After Newtown, school nurses and teachers have been asking for training to identify the early signs of trauma in children. The Child Health and Development Institute held two training sessions last week for school personnel in Connecticut with several more planned in the following weeks.
Joining us this morning is Dr. Robert Franks, a trauma expert and Vice-President of The Child Health and Development Institute.
From NPR News, this is ALL THINGS CONSIDERED. I'm Audie Cornish.
Family members of those killed at Sandy Hook Elementary in Newtown, Connecticut, have spent the past month grieving. Now, some of them have banded together and say they're ready to be part of a national discussion about how to make our communities safer. They call themselves the Sandy Hook Promise. Jeff Cohen, of member station WNPR, has the story.
Last month, on December 13, Governor Malloy appeared on our show for his monthly visit. We talked about the budget and the upcoming legislative session, and the issues he hoped to work on in the coming year.
I'm not a big fan of getting ready to fight the previous war. Our next crisis will not be Adam Lanza. It will not be an exact replica of the facts of his life, not that we know those for sure yet. (I would say, parenthetically, that the worldwide rush to diagnose Lanza makes me massively uncomfortable.)
Defense Secretary Leon Panetta has called on military leaders to explore a "epidemic" of suicide among active duty servicemembers and veterans. Each day, 18 veterans kill themselves according to the federal Department of Veterans Affairs. In Connecticut, 30 veterans have died this way since 2009, but those are only the suicides that the VA knows about.
In the Civil War, it was called soldiers heart or nostalgia. In WWI, it was known as shell shock. These days, it's known as Post Traumatic Stress Disorder, or PTSD. Talk to any veteran and they'll tell you: war changes you.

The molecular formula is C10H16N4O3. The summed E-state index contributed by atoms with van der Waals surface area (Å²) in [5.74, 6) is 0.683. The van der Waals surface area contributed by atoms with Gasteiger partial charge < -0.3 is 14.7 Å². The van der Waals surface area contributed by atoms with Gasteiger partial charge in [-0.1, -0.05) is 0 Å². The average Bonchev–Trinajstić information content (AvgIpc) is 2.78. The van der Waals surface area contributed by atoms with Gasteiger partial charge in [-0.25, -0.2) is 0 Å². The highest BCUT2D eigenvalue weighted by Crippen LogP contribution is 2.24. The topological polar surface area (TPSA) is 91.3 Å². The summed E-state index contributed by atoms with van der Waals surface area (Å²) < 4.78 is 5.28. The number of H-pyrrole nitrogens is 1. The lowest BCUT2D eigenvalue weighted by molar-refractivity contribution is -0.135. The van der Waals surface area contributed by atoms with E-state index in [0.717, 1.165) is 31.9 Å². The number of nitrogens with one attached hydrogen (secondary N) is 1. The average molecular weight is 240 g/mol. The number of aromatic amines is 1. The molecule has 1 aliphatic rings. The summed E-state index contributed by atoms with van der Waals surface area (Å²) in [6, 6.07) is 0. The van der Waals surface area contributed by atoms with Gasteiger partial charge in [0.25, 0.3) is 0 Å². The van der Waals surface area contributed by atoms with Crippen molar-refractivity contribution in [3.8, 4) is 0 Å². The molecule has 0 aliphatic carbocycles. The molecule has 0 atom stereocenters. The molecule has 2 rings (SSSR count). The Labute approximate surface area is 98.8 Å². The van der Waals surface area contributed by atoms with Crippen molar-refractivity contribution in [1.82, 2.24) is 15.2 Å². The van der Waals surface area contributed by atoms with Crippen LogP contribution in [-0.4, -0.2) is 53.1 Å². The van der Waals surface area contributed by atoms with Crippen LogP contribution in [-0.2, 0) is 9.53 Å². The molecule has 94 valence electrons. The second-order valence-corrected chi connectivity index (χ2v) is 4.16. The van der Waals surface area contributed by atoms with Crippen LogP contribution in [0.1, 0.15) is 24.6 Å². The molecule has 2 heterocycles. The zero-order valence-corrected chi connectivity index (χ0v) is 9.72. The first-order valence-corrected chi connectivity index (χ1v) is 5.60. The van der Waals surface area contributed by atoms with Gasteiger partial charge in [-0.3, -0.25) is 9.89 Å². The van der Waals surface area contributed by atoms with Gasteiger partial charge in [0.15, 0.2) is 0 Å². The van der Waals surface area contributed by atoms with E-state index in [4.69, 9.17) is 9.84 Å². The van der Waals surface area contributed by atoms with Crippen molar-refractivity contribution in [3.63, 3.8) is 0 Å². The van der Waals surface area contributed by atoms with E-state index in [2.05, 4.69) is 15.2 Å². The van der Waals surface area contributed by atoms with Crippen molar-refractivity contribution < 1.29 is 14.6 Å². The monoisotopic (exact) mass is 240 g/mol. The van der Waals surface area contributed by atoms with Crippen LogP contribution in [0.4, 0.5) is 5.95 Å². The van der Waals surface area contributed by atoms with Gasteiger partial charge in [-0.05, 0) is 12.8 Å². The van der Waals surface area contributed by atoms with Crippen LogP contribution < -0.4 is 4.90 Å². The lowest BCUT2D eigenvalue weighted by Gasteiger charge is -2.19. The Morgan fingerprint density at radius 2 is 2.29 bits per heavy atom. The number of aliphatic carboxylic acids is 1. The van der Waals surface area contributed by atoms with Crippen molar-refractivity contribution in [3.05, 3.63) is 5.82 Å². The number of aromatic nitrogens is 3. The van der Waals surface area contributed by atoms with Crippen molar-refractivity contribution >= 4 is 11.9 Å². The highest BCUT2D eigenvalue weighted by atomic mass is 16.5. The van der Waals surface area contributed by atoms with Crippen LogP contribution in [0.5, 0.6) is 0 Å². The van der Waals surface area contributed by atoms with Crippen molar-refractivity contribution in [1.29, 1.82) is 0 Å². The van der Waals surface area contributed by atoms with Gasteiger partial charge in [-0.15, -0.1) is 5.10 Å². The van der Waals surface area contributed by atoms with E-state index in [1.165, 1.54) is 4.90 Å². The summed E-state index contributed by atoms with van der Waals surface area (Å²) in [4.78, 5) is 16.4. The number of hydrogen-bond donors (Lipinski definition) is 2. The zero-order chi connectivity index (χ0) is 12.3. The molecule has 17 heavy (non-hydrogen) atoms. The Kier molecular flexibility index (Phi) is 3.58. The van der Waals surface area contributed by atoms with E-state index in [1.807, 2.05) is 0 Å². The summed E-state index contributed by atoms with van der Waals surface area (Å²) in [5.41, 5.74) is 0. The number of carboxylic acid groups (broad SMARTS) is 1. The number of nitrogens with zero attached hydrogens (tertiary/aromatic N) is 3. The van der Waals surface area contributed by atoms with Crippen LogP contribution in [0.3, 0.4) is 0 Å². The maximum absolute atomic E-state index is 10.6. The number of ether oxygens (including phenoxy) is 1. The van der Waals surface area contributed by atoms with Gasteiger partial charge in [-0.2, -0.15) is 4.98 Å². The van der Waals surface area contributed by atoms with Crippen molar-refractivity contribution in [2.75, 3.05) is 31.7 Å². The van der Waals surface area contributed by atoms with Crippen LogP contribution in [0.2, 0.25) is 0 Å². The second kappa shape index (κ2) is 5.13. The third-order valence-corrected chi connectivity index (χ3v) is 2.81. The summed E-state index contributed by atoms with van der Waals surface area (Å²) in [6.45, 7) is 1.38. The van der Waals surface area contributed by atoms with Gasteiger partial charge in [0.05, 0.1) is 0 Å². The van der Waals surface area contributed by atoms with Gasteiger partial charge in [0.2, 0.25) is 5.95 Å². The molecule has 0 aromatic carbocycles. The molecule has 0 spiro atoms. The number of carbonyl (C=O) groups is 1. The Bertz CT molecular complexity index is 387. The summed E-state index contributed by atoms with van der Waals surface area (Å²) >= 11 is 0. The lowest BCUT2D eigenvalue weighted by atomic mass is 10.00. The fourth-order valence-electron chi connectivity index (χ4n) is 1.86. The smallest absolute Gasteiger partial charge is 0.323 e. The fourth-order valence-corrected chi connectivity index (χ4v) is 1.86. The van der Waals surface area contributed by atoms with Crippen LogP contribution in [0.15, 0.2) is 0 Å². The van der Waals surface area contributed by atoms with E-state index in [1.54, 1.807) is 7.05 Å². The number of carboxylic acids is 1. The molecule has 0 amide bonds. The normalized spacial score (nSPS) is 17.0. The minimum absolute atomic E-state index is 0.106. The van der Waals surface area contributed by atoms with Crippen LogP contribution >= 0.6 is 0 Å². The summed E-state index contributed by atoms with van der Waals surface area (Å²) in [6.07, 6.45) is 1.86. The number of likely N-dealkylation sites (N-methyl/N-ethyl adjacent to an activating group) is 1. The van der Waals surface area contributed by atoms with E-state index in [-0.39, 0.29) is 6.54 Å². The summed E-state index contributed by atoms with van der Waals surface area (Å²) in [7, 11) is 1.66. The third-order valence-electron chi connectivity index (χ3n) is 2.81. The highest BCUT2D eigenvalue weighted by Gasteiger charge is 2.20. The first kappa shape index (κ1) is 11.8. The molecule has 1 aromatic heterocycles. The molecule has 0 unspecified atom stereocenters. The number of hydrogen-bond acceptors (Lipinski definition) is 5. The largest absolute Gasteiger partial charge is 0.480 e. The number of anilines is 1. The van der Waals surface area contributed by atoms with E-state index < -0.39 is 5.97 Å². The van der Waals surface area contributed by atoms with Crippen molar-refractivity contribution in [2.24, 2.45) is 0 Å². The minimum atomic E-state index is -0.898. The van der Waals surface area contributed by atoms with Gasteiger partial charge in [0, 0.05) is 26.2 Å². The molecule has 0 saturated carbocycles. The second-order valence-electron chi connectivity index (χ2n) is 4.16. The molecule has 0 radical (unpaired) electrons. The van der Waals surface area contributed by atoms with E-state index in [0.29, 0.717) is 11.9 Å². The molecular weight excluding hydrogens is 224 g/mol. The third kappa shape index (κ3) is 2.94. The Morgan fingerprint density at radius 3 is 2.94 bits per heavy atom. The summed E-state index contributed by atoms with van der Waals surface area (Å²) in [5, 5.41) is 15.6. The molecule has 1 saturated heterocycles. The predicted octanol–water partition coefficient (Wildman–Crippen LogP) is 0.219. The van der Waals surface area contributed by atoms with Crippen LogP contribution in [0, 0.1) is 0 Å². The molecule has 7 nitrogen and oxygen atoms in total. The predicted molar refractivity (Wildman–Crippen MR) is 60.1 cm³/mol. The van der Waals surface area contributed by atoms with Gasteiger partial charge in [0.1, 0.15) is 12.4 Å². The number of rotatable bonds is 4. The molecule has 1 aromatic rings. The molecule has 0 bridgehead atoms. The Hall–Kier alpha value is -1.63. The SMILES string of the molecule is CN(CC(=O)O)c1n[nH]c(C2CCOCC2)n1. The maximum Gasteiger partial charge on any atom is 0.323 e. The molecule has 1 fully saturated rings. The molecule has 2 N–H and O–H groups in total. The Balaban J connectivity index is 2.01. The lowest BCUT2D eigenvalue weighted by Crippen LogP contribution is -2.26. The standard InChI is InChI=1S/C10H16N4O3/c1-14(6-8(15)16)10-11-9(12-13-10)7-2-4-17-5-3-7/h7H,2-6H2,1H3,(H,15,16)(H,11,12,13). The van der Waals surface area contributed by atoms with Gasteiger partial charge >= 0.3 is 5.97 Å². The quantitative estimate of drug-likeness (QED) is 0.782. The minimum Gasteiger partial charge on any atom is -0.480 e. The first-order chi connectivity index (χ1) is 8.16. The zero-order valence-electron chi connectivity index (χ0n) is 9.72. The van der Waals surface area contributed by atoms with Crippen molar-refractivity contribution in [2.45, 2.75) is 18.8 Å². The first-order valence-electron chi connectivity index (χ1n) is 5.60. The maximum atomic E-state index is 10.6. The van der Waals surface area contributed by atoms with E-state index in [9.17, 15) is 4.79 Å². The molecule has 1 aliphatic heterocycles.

March 23, 2012-An analysis of Department of Defense records shows that hundreds of veterans have been wrongfully discharged since 2008. The Vietnam Veterans of America allege that service members were incorrectly diagnosed with “personality disorder.”
In the 1950s, less than a quarter of American adults were single. Today - that number is up to about half.
But when we say “single” - we mean not part of a couple. A different - and slightly antique-sounding term - “singleton” means people who live by themselves. That number is up to some 31 million Americans.
The General Assembly's Veterans Committee is considering a bill that could strengthen programs to keep veterans out of jail. Veterans who have served in the Iraq and Afghanistan wars face a variety of challenges when they return home including physical and mental health issues.
Is it our genetic code that determines our destiny, or can early life experience influence the course of our fate? A recently released report from the American Academy of Pediatrics shows that stress - especially in our earliest years -plays a big role in future health.
Veterans who are students at the University of Connecticut at Storrs will come back from winter break to a space just for them. It's called OASIS, or Operation Academic Support for Incoming Servicemembers.
The idea goes back to 2007, when the state Department of Veterans Affairs decided servicemembers who enrolled in college needed a place on campus where they could seek out support as they transitioned back to civilian life.